This year the conference was held in Budapest in the last week of May. Apart from presentations, speeches and discussions, all very wise and educational, the guests were welcome with truly Hungarian spirit – given palinka and Tokay, fed plenty of goulash and finally forced to learn some traditional Hungarian dances (although after palinka no one had to be truly forced to dance anymore).

The presentations included, among many others, the new masterplan for the Paris zoo and a very entertaining presentation of the new Arctica exhibit in Rotterdam zoo. The author of this blog shyly presented her design of the greenery for the new elephant house in Poznan New Zoo (you can find it in portfolio section).

The development of landscape architecture in zoos is of huge importance for our gardens, which are now more and more seen as tourist attractions, and therefore given more funds for development. We can observe it as the elephant house in Poznań, investments in Wrocław or even revitalisation of  Toruń Zoo. I must add that I had my part in this latest development. The drawing will be available in portfolio after the tender is finished.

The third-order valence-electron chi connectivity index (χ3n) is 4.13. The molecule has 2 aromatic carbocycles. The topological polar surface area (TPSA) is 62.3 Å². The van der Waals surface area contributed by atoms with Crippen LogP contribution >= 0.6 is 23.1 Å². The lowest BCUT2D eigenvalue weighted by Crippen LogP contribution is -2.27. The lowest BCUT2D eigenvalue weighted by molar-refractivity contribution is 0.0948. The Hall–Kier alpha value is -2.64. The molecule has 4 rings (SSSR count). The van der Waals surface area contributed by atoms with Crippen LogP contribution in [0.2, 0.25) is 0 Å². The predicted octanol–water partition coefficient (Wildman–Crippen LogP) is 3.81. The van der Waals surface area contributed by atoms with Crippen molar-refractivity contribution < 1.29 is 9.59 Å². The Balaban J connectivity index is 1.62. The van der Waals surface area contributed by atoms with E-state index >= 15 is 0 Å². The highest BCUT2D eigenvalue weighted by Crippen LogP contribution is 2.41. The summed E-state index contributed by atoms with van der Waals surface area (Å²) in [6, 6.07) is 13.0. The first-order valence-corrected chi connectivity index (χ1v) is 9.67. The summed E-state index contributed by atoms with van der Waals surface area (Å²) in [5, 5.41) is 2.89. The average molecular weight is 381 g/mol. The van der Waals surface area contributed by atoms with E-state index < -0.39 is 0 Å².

For now, please enjoy a few pictures from Budapest  – they show a ring-tailed lemur sculpture and its living counterpart and the new and very green gorilla exhibit in Budapest Zoo.

Please support your local zoological gardens!

P.S. In few days time there will be more drawings of current designs available in the portfolio section.

A new design in portfolio

Kwiecień 19, 2010 21:04
posted by Marta

Jadorna has just finished a project in cooperation with the owners of a terraced house in Biedrusko, near Poznan. I hope that the garden built on the basis of our design will be a green oasis for the whole family in the coming years.

Please look at the drawings in the Portfolio section.